April 10, 2008 By Wallin & Klarich

Newsweek reported recently on the case of Eliot Spitzer, the disgraced former governor of the State of New York who resigned after his alleged dalliance with a prostitute in a Washington, DC hotel became public. So who brought the governor down? It would seem Osama bin Laden. What??

How, exactly, does one link the downfall of a New York State governor because of his purported tryst with a call girl to a terror mastermind?

Well, according to the Newsweek article, after the coordinated terrorist attacks perpetrated by bin Laden and his al Qaeda cohorts in New York City, Washington, DC, and Shanksville, Pennsylvania on September 11, 2001, Congress replied by enacting the Uniting and Strengthening America by Providing Appropriate Tools Required to Intercept and Obstruct Terrorism Act of 2001 (aka the “USA Patriot Act” or, simply the “Patriot Act”). The Act, in part, was designed to detect terrorist money laundering activity, and the US Treasury Department enacted regulations in order to help it to enforce the Patriot Act, including, specifically, the requirement that banks monitor their customers’ transactions and report suspicious activity to the US Treasury Department – known as Suspicious Activity Reports or “SAR.”

This regulation resulted in an explosion of SAR – SAR ballooned from just over 200,000 reports in 2001 to almost 1.25 million reports in 2007. The vast majority of these SAR have nothing at all to do with terrorism or al Qaeda, but instead involve routine white-collar crime activity. SAR are kept in a computer in Detroit, Michigan and the records are made available to prosecutors and other law enforcement investigators, who regularly scour these SAR for potential leads, and this, according to Newsweek, is where former Governor Spitzer comes in.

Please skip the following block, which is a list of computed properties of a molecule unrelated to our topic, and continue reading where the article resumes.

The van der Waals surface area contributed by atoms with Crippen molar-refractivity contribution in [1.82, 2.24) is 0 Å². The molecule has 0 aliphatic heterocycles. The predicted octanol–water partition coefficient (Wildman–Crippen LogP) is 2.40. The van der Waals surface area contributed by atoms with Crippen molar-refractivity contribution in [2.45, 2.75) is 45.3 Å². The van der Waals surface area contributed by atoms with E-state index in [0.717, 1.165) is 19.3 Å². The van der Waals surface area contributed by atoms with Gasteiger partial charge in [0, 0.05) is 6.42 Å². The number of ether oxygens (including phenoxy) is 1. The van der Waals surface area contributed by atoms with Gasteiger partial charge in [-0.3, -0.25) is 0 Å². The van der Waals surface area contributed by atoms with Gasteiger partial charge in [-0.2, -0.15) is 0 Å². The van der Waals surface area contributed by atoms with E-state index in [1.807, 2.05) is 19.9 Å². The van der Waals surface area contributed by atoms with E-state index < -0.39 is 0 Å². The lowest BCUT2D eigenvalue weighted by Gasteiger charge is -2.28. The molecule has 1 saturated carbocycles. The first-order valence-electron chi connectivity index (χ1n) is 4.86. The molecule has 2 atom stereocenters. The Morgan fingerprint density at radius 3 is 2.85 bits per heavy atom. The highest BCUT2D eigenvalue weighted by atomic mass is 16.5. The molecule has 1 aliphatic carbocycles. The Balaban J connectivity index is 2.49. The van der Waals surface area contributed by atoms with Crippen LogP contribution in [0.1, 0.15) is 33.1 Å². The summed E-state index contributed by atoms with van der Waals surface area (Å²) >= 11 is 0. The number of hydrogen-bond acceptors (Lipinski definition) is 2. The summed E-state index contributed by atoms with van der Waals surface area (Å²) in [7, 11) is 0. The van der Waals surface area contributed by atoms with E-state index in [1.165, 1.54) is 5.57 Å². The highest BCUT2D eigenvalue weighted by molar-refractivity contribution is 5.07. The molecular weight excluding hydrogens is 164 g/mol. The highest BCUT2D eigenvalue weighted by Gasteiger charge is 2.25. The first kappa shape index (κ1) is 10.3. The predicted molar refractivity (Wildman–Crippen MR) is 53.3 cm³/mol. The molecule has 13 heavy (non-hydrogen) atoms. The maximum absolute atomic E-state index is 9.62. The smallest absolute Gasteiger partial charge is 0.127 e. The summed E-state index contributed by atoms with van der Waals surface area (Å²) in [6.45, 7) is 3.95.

Apparently, last summer, then Governor Spitzer asked his bank to transfer money in another person’s name and not reveal that the money was coming from Spitzer. The bank, following the law, filed a SAR.

The SAR was not evidence that Spitzer had committed any crime, but, the odd nature of the transaction made the feds curious enough to follow the money, which they did – right back to the international call girl ring that Spitzer was allegedly patronizing.

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